Plea of Assumpsit. Defense is offsetting judgment that Thompson had gotten against Brish in August 12, 1841. This case was a plea of assumpsit for a debt owed of $300 for goods. Case settles on August 20, 1842, with neither party taking anything. The file has a lot of pleadings on a prior case that was tried before a jury and had many witnesses.

Court of Common Pleas; Cowdery & Wilson for defendant; Joseph Women (sp) for plaintiff.

June 28, 1841

Chester (S. Waggone) v. McCartney and Rundell, executors for Dowse

Plea of Assumpsit. File includes a series of subpoenas (including one to George W. Smith and Joseph Smith [no relation] a transcript of the proceeding and exhibits (a written promise to pay for the oxen for $60), and JP finding for plaintiff. Judgment for plaintiff in the sum of $75, plus court costs of $3.75.

Court of Common Pleas; Cowdery & Wilson for plaintiff; Sidney Sea for defendants.

November 20, 1843

Cowdery & Wilson v. Spaugh, Bennett, and Williams

Collection against defendants for $20.34 and 1.95 in costs. JP judgment, upon execution found no personal property. Filed in Court of Common Pleas to go after real property.

Court of Common Pleas; Cowdery & Wilson representing themselves.

November 3, 1840

Cronise v. Betz

Plea in Trespass. Assault case. Cowdery files an interesting pleading noting that a deposition of Rueben Woods was lost in a fire at the courthouse.

Court of Common Pleas; Initially only Cowdery, then Cowdery & Wilson for plaintiff; A. Rawson for defendant.

July 10, 1844

Cronise v. Herrin

Plea in Assumpsit. Collection on a promissory note of $128.34.

Court of Common Pleas; Cowdery & Wilson for plaintiff.

October 19, 1840

Curtiss v. Murry

Bill of complaint. Curtiss claimed judgment against Mattheson. Bail was guaranteed by Crops (Mattheson’s father-in-law). Before Curtiss can execute against Crops, Crops assigns property to Murry. Curtis brings an action alleging fraudulent conveyance against Crops and Murry. Copy of deed is attached.

Court of Common Pleas; Wilson for plaintiff; Cowdery for defendant.

June 10, 1842

Dutcher and Rough v. Hart

Plea in Assumpsit. Defense is a general denial, as well as a counterclaim for $300.

Court of Common Pleas; Cowdery & Wilson for defendant.

September 1, 1841

Elder, administrator of John Liver v. Caroline Livers

Elder reports to court of debts of Liver were greater than the assets of the estate. Petitions to sell some of the land that Liver own. Caroline is the wife and when he died he had two minor children. Issue centers on dower rights. Relevant deed is attached. Court granted motion to sell land. Advertising is attached.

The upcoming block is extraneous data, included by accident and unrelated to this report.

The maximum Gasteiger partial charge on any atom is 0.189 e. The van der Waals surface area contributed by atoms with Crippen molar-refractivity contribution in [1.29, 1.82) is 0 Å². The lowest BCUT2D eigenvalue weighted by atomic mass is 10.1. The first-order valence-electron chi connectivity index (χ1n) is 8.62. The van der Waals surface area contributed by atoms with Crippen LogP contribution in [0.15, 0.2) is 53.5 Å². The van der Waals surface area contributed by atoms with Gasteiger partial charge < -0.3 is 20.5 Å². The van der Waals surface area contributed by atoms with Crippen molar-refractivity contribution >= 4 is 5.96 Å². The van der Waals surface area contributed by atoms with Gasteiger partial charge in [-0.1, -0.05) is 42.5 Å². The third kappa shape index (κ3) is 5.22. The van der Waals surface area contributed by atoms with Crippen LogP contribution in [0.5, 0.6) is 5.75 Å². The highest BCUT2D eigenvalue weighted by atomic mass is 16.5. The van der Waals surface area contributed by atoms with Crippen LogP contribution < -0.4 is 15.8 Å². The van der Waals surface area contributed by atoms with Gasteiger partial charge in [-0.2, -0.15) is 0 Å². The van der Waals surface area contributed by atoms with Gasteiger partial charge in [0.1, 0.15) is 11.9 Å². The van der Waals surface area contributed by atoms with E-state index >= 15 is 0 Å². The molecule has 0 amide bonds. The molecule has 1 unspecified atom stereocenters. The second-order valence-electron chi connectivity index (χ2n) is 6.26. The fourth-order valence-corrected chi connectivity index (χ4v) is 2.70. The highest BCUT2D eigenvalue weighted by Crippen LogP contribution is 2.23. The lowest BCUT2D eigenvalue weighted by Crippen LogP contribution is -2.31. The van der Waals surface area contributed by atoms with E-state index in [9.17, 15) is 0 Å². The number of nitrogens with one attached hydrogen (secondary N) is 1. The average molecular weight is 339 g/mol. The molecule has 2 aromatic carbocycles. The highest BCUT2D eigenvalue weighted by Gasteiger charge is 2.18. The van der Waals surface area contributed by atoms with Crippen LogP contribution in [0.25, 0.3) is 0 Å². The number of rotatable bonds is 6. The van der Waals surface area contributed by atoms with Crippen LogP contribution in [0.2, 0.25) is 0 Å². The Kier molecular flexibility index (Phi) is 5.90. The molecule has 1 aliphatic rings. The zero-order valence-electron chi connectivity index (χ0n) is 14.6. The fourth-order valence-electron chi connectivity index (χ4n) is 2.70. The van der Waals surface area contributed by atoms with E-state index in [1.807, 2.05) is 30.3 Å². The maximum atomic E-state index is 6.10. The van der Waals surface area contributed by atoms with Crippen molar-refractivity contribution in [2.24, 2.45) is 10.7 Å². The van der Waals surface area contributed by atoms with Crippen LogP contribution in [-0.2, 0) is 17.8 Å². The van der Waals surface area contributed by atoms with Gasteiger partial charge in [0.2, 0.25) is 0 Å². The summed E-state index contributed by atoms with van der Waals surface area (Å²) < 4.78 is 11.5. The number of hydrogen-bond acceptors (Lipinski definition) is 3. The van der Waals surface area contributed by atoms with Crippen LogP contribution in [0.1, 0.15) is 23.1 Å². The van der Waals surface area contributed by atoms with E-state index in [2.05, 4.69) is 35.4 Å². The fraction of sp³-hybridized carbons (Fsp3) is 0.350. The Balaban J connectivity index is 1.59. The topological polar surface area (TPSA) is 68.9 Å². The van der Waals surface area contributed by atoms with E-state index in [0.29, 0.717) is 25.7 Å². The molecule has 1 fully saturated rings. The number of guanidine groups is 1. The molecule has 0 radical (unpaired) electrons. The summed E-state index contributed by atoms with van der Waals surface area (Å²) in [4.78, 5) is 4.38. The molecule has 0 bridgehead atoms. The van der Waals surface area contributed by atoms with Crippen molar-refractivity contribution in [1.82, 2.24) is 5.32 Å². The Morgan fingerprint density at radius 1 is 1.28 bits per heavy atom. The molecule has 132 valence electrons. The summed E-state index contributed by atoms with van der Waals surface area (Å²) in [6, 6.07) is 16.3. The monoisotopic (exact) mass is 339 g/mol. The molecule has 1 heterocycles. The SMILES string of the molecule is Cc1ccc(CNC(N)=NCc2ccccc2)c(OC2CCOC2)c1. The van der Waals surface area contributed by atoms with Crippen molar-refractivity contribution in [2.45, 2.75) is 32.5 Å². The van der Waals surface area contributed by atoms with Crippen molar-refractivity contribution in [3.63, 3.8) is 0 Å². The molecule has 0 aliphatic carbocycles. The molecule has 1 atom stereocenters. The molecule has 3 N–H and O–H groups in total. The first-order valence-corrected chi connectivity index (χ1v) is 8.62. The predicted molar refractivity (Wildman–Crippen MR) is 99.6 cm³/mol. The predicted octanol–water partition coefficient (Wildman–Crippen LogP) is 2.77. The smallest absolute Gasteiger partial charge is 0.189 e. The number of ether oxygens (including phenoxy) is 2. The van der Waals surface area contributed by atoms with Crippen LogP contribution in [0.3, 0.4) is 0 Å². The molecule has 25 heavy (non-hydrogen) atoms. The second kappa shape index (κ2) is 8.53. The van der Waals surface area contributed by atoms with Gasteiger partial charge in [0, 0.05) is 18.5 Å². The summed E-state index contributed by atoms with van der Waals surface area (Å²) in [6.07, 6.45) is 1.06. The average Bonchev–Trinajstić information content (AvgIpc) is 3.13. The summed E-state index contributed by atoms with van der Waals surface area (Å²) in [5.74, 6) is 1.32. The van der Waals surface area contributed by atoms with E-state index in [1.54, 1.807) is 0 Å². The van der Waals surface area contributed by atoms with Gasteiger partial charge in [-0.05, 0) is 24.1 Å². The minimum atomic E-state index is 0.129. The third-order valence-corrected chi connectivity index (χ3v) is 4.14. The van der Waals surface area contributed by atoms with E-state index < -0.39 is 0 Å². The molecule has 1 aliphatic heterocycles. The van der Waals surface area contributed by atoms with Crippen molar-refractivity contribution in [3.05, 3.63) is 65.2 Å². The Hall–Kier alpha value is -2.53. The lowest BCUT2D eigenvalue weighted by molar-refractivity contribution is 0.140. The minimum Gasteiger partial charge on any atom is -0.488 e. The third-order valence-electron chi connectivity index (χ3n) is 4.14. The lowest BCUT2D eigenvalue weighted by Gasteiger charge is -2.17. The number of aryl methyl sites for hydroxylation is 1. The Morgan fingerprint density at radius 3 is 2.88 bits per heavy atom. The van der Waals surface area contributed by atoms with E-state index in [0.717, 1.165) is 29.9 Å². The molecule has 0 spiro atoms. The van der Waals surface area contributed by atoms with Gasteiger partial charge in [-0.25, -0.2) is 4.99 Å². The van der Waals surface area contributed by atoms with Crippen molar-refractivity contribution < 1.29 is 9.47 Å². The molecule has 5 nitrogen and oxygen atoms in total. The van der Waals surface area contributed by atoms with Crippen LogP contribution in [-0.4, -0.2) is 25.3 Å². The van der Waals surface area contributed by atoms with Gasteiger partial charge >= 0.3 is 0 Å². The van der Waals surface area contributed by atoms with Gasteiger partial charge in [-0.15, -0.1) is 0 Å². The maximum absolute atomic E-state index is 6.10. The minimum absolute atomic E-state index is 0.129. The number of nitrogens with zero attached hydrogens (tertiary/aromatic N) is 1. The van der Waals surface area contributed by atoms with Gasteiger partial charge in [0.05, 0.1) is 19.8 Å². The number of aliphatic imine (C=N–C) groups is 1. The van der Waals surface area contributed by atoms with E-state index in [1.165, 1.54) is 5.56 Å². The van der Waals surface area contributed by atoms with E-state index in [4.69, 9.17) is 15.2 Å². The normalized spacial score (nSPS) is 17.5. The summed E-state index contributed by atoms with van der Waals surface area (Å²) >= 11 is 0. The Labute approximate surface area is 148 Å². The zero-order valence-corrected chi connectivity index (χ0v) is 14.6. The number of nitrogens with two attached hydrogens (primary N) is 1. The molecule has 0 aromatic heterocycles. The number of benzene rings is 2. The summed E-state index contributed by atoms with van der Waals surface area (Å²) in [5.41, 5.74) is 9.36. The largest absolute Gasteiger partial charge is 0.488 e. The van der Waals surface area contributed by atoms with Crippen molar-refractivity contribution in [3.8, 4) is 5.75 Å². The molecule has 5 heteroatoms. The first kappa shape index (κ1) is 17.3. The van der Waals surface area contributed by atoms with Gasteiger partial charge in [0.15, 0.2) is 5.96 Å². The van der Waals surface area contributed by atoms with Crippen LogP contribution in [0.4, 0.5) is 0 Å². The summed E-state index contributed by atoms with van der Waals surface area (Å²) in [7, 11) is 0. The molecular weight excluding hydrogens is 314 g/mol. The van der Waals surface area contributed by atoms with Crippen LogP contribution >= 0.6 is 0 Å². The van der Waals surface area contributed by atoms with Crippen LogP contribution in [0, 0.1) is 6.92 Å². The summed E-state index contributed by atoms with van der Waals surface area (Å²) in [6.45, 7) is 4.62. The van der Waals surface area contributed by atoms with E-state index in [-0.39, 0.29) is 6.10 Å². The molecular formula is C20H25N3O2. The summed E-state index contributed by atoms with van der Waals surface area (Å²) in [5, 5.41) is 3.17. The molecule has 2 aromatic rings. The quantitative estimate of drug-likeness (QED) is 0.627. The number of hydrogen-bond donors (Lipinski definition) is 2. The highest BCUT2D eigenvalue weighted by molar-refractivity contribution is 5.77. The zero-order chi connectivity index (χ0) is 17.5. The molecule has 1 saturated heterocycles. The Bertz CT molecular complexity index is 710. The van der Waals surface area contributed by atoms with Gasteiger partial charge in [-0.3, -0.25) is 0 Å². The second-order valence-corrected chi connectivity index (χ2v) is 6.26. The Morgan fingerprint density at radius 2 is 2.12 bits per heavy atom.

Court of Common Pleas; Cowdery & Wilson for Plainiffs.

February 4, 1841

Fisher v. Clay

Clay buys property subject to a trust deed and a series of promissory notes promising to pay $100 in four yearly installments to Heaton. Heaton then sells two of these $100 notes to Fisher who has brought this collection action.

Court of Common Pleas; Cowdery & Wilson for plaintiff.

March 14, 1842

Fleming, as administrator for estate of M. Schoch v. Burg

Plea of Assumpsit. Promissory note for $155.26 and another $200 lent by Schoch to Burg. Judgment in favor of plaintiff.

Court of Common Pleas; Cowdery & Wilson for plaintiff.

April 4, 1844

Glenn v. Houch

Plea of Debt. Promissory note for $650. Defendant confesses judgment.

Court of Common Pleas; Plaintiff (Glenn) represented by R.M. Pennington; Cowdery & Wilson for defendant.

June 21, 1841

Gordon v. Armstrong and Fisher

Plea of Debt. Promise to pay $110. Trigger to pay was when Harrison was elected president of United States. Defendants demur, claiming that the subject cannot be legally assigned to Gordon (cites law therein).

Court of Common Pleas; Cowdery & Wilson for defendants; Joseph Tisward (sp?) for plaintiff.

May 26, 1841

Gordon v. Cross

Bill of Complaint to collect on a judgment in the amount of $37.01. Claim of fraudulent conveyance of 40 acres to avoid collection. See Curtiss v. Murry for similar claims and parties. Defendant defaulted.

Court of Common Pleas; Cowdery & Wilson for plaintiff.

July 27, 1841

Goring v. Neikirk

Plea of Trespass. Assault and battery, including hitting with fists and sticks, kicking and ruining his clothing on two occasions. Could not work for twelve weeks. Claims damages of $2000. Defense is that plaintiff also assaulted defendant, but also that defendant only “gently and lightly tapped and touched” plaintiff. Plaintiff claims that defendant failed to fully answer declaration and sought judgment. Defendant’s counsel argues that he did and in fact, plaintiff did not properly respond to counterclaim of assault and sought judgment—good defense is to have some offense. Case settles by defendant paying the court costs to plaintiff in plaintiff’s case and vice versa.

Court of Common Pleas; Abel Rawson for plaintiff; Cowdery & Wilson for defendant.

April 25, 1844

Graham and Graham (Graham & Co.) v. Michael

Plea of Assumpsit. Damages of $150. Collection on a promissory note in the amount of $200. Note was assigned to plaintiff from Lloyd Sons.

Court of Common Pleas; Cowdery & Wilson for plaintiffs.

October 26, 1840

Hollister v. Tuckerman

Plea of Assumpsit. Collection of $500 debt. For goods and services (work). Defendants counterclaim for $400 for goods and services. Settlement of both claims with a judgment against Tuckerman for $150.

Court of Common Pleas; Abel Rawson for plaintiff; Wilson & Cowdery for plaintiff (Wilson’s handwriting).

June 28, 1841

Ives v. Miller and Miller (W&L Miller)

Plea of Assumpsit. Collection on a promissory note in the amount of $95.

Court of Common Pleas; Cowdery & Wilson for plaintiff.

March 23, 1844

Jeffery v. Bartlett